The power loss has created a vacuum seal temporarily absent of human sound. The first wave of shock cascaded over them but now everyone is held in place willing the music to return. They can suddenly and properly hear the storm surge against the corner picture windows. It is swirling and unpredictable. Great arms of it feel hauled up by a Precambrian grudge as if the weather patterns themselves were trying to break the place even further apart to right an ancient wrong. A great shoulder of air heaves itself against the door and blows it open. The candles near the entry fall victim to the gale and the whole front of house falls into complete darkness as Ben dashes out from behind the bar to push the door closed again. Shuttering them all in here together. Everyone can hear things being picked up outside and thrown down.
Don’t want that. Don’t want that either. Don’t want none of this.” ( 386)
Although Canada Reads has declared their winner, I submit that there are two better choices for this year’s win: Jesse Thistle’s From the Ashes, and Megan Gail Coles’ Small Game Hunting at the Local Coward Gun Club.
I watched this series recently on Prime Video. I really enjoyed it. I knew it was first a book, and so I had to backtrack and read it. The book was better. And the series was pretty awesome.
The story is set in Shaker Heights, a planned community near Cleveland, Ohio. Everything in this community is planned out– the heighth of your grass, the colours of your home… and when Elena Rochardson rents to Mia Warren, we realize that the house is built to conceal the fact that is a duplex, separate entrances are within the front door, but from the outside the house on Winslow Avenue looks just like the rest. Appearance is everything in Shaker Heights.
Elena and Mia have a strained relationship through the course of the novel that intersects with their differing parenting styles; the relationships formed between their children; and the court case regarding the custody of a baby with whom each woman is differently connected.
Ng is a beautiful writer and many passages stood out as compelling. This one caught my attention in both the TV adaptation and while reading.
“Parents, she thought, learned to survive touching their children less and less. As a baby Pearl had clung to her; she’d worn Pearl in a sling because whenever she’d set her down, Pearl would cry. There’d scarcely been a moment in the day when they had not been pressed together. As she got older, Pearl would still cling to her mother’s leg, then her waist, then her hand, as if there was something in her mother she needed to absorb through the skin. Even when she had her own bed, she would often crawl into Mia’s in the middle of the night and burrow under the old patchwork quilt, and in the morning they would wake up tangled, Mia’s arm pinned beneath Pearl’s head, or Pearl’s legs thrown across Mia’s belly. Now, as a teenager, Pearl’s caresses had become rare—a peck on the cheek, a one-armed, half-hearted hug—and all the more precious because of that. It was the way of things, Mia thought to herself, but how hard it was. The occasional embrace, a head leaned for just a moment on your shoulder, when what you really wanted more than anything was to press them to you and hold them so tight you fused together and could never be taken apart. It was like training yourself to live on the smell of an apple alone, when what you really wanted was to devour it, to sink your teeth into it and consume it, seeds, core, and all.”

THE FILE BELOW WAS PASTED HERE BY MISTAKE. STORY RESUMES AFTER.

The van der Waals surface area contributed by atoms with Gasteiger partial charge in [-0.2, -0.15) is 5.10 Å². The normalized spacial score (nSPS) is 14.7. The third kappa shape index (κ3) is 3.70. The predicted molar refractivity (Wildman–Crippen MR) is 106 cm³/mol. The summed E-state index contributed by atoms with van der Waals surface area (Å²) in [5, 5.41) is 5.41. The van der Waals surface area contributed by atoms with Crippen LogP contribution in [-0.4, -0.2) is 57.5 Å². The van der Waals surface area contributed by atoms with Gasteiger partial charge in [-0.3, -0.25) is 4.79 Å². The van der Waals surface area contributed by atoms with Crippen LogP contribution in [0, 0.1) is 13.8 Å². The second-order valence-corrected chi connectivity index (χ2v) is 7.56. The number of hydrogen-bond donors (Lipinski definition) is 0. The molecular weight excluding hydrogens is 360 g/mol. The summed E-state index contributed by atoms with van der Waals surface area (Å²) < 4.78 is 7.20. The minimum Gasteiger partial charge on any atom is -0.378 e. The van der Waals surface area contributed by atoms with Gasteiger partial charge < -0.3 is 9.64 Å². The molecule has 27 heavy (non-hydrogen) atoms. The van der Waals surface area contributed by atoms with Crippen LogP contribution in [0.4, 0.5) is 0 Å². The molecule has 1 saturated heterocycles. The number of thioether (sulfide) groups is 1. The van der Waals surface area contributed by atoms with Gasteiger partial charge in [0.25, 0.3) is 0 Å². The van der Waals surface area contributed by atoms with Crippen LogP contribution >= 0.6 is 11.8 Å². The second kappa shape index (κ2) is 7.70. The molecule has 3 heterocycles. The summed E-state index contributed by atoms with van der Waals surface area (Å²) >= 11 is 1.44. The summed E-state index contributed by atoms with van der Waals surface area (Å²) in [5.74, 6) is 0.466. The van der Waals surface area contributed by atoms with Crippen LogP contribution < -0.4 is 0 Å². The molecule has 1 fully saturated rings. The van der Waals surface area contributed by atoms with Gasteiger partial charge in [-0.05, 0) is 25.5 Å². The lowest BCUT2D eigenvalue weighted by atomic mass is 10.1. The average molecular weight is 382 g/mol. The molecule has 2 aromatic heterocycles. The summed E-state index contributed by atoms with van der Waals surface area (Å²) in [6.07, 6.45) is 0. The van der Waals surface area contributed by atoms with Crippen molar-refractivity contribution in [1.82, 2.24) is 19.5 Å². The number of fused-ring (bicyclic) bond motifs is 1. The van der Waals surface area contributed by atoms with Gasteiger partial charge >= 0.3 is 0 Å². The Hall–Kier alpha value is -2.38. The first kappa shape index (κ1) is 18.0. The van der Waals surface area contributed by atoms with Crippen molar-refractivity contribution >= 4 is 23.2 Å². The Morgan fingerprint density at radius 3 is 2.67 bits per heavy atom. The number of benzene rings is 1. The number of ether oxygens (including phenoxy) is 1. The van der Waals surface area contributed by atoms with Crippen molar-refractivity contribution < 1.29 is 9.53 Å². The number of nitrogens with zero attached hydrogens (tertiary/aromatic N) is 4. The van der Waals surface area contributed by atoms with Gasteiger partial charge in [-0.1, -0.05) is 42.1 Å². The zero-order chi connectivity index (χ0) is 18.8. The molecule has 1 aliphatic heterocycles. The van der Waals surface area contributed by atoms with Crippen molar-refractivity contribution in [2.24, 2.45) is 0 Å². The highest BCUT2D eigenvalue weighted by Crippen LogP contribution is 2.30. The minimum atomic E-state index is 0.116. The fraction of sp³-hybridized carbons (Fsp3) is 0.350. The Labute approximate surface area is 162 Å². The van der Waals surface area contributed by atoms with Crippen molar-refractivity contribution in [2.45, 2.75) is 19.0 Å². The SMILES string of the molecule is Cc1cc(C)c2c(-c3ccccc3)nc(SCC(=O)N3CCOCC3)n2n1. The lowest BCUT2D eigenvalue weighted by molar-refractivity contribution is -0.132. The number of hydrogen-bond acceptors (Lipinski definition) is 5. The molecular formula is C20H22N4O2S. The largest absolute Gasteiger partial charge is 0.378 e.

A really fun read! Jenkins Reid explores a unique format for storytelling in this fictional oral history that reads like the transcript for a rock band biopic.
Set in Los Angeles in the 1970s– we are taken backstage, on the bus, and in the studio with the characters who fuel the band: Daisy Jones & the Six. There are two founding brothers, handsome and talented Billy (lead singer and song writer) and the shy, dutiful Graham (lead guitar); Warren the surly drummer; Karen the feminist keyboardist; Eddie (rhythm guitar) and his brother, Pete (guitar). The Six get their start as a blues-rock band called the Dunne Brothers in the mid-sixties. As they grow in fame, they pick up Daisy Jones and the real roller coaster ride begins.
As they are interviewed, we begin to understand that memory is not always reliable; many characters outright contradict the recollections of their bandmates. Searching back over decades makes it difficult to remember the events clearly– but so does the haze of hard living in a rock and roll band on tour in the 70s– when many of them indulged widely in drugs and booze. But we come to understand the bandmates as fallible humans; more fleshed out than the flat characters known by their fans.